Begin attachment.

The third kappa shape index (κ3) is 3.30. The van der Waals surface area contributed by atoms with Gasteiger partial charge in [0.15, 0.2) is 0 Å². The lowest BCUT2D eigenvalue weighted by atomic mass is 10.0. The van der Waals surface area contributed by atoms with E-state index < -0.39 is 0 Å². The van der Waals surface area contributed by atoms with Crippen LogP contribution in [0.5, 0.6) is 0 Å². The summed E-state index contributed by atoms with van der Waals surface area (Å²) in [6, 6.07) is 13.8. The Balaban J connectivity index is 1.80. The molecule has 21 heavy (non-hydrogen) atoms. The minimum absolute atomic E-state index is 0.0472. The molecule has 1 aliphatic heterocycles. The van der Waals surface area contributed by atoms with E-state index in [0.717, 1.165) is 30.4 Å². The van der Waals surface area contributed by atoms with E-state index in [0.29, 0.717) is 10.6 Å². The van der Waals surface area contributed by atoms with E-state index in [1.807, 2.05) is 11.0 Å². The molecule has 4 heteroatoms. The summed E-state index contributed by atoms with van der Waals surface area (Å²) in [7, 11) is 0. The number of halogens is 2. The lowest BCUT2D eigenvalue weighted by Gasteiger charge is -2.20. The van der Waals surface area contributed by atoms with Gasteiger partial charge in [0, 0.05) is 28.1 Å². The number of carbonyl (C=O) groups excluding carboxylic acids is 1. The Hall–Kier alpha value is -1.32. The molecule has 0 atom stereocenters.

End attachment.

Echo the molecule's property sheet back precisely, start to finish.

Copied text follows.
The third kappa shape index (κ3) is 3.30. The van der Waals surface area contributed by atoms with Gasteiger partial charge in [0.15, 0.2) is 0 Å². The lowest BCUT2D eigenvalue weighted by atomic mass is 10.0. The van der Waals surface area contributed by atoms with E-state index < -0.39 is 0 Å². The van der Waals surface area contributed by atoms with Crippen LogP contribution in [0.5, 0.6) is 0 Å². The summed E-state index contributed by atoms with van der Waals surface area (Å²) in [6, 6.07) is 13.8. The Balaban J connectivity index is 1.80. The molecule has 21 heavy (non-hydrogen) atoms. The minimum absolute atomic E-state index is 0.0472. The molecule has 1 aliphatic heterocycles. The van der Waals surface area contributed by atoms with E-state index in [0.717, 1.165) is 30.4 Å². The van der Waals surface area contributed by atoms with E-state index in [0.29, 0.717) is 10.6 Å². The van der Waals surface area contributed by atoms with E-state index in [1.807, 2.05) is 11.0 Å². The molecule has 4 heteroatoms. The summed E-state index contributed by atoms with van der Waals surface area (Å²) in [7, 11) is 0. The number of halogens is 2. The lowest BCUT2D eigenvalue weighted by Gasteiger charge is -2.20. The van der Waals surface area contributed by atoms with Gasteiger partial charge in [0, 0.05) is 28.1 Å². The number of carbonyl (C=O) groups excluding carboxylic acids is 1. The Hall–Kier alpha value is -1.32. The molecule has 0 atom stereocenters.